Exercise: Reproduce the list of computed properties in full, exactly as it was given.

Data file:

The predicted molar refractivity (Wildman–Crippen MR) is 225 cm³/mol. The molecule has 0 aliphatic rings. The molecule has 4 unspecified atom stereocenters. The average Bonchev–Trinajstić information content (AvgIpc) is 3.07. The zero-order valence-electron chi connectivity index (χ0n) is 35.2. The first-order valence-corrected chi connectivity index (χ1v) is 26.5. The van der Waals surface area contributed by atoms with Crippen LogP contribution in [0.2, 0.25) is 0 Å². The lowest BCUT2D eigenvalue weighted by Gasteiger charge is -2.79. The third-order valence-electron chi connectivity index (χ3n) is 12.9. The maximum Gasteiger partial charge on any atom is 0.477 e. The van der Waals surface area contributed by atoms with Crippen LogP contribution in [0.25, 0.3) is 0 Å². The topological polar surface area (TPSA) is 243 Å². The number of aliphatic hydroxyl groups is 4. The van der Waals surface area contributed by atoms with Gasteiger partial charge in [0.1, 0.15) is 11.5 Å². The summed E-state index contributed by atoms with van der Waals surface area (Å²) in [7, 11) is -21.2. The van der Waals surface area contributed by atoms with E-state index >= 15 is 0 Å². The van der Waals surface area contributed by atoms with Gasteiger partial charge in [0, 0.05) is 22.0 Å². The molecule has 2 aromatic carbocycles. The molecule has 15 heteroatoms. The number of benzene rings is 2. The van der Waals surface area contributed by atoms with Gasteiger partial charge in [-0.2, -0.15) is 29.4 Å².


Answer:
The predicted molar refractivity (Wildman–Crippen MR) is 225 cm³/mol. The molecule has 0 aliphatic rings. The molecule has 4 unspecified atom stereocenters. The average Bonchev–Trinajstić information content (AvgIpc) is 3.07. The zero-order valence-electron chi connectivity index (χ0n) is 35.2. The first-order valence-corrected chi connectivity index (χ1v) is 26.5. The van der Waals surface area contributed by atoms with Crippen LogP contribution in [0.2, 0.25) is 0 Å². The lowest BCUT2D eigenvalue weighted by Gasteiger charge is -2.79. The third-order valence-electron chi connectivity index (χ3n) is 12.9. The maximum Gasteiger partial charge on any atom is 0.477 e. The van der Waals surface area contributed by atoms with Crippen LogP contribution in [0.25, 0.3) is 0 Å². The topological polar surface area (TPSA) is 243 Å². The number of aliphatic hydroxyl groups is 4. The van der Waals surface area contributed by atoms with Gasteiger partial charge in [0.1, 0.15) is 11.5 Å². The summed E-state index contributed by atoms with van der Waals surface area (Å²) in [7, 11) is -21.2. The van der Waals surface area contributed by atoms with E-state index >= 15 is 0 Å². The van der Waals surface area contributed by atoms with Gasteiger partial charge in [0, 0.05) is 22.0 Å². The molecule has 2 aromatic carbocycles. The molecule has 15 heteroatoms. The number of benzene rings is 2. The van der Waals surface area contributed by atoms with Gasteiger partial charge in [-0.2, -0.15) is 29.4 Å².